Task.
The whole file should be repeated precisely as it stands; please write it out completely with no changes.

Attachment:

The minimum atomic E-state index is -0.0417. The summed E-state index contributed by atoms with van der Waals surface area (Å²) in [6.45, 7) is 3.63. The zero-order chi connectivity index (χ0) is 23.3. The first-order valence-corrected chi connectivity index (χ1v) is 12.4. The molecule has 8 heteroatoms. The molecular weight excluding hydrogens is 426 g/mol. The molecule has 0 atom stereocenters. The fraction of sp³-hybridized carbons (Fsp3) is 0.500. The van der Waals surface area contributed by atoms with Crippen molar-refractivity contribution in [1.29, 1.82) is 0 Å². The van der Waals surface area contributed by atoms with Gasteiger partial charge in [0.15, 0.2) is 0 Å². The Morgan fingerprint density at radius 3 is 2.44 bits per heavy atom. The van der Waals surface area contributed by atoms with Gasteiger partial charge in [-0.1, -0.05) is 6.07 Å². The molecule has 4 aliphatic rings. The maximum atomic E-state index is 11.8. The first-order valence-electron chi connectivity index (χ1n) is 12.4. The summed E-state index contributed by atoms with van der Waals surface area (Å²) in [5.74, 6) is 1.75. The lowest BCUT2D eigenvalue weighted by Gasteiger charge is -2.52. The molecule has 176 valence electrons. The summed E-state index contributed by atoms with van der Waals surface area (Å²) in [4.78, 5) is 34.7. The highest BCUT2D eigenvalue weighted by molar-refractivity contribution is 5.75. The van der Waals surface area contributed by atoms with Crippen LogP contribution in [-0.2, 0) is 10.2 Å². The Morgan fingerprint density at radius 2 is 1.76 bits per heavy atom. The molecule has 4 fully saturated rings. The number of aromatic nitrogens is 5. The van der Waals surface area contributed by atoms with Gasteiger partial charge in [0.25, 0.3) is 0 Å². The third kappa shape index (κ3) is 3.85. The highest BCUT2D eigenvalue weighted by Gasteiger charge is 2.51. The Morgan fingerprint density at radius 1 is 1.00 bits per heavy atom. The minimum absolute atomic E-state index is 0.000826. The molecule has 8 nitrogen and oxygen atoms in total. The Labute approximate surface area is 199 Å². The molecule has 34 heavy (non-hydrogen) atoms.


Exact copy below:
The minimum atomic E-state index is -0.0417. The summed E-state index contributed by atoms with van der Waals surface area (Å²) in [6.45, 7) is 3.63. The zero-order chi connectivity index (χ0) is 23.3. The first-order valence-corrected chi connectivity index (χ1v) is 12.4. The molecule has 8 heteroatoms. The molecular weight excluding hydrogens is 426 g/mol. The molecule has 0 atom stereocenters. The fraction of sp³-hybridized carbons (Fsp3) is 0.500. The van der Waals surface area contributed by atoms with Crippen molar-refractivity contribution in [1.29, 1.82) is 0 Å². The van der Waals surface area contributed by atoms with Gasteiger partial charge in [0.15, 0.2) is 0 Å². The Morgan fingerprint density at radius 3 is 2.44 bits per heavy atom. The van der Waals surface area contributed by atoms with Gasteiger partial charge in [-0.1, -0.05) is 6.07 Å². The molecule has 4 aliphatic rings. The maximum atomic E-state index is 11.8. The first-order valence-electron chi connectivity index (χ1n) is 12.4. The summed E-state index contributed by atoms with van der Waals surface area (Å²) in [5.74, 6) is 1.75. The lowest BCUT2D eigenvalue weighted by Gasteiger charge is -2.52. The molecule has 176 valence electrons. The summed E-state index contributed by atoms with van der Waals surface area (Å²) in [4.78, 5) is 34.7. The highest BCUT2D eigenvalue weighted by molar-refractivity contribution is 5.75. The van der Waals surface area contributed by atoms with Crippen LogP contribution in [-0.2, 0) is 10.2 Å². The Morgan fingerprint density at radius 2 is 1.76 bits per heavy atom. The molecule has 4 fully saturated rings. The number of aromatic nitrogens is 5. The van der Waals surface area contributed by atoms with Gasteiger partial charge in [0.25, 0.3) is 0 Å². The third kappa shape index (κ3) is 3.85. The highest BCUT2D eigenvalue weighted by Gasteiger charge is 2.51. The Morgan fingerprint density at radius 1 is 1.00 bits per heavy atom. The minimum absolute atomic E-state index is 0.000826. The molecule has 8 nitrogen and oxygen atoms in total. The Labute approximate surface area is 199 Å². The molecule has 34 heavy (non-hydrogen) atoms.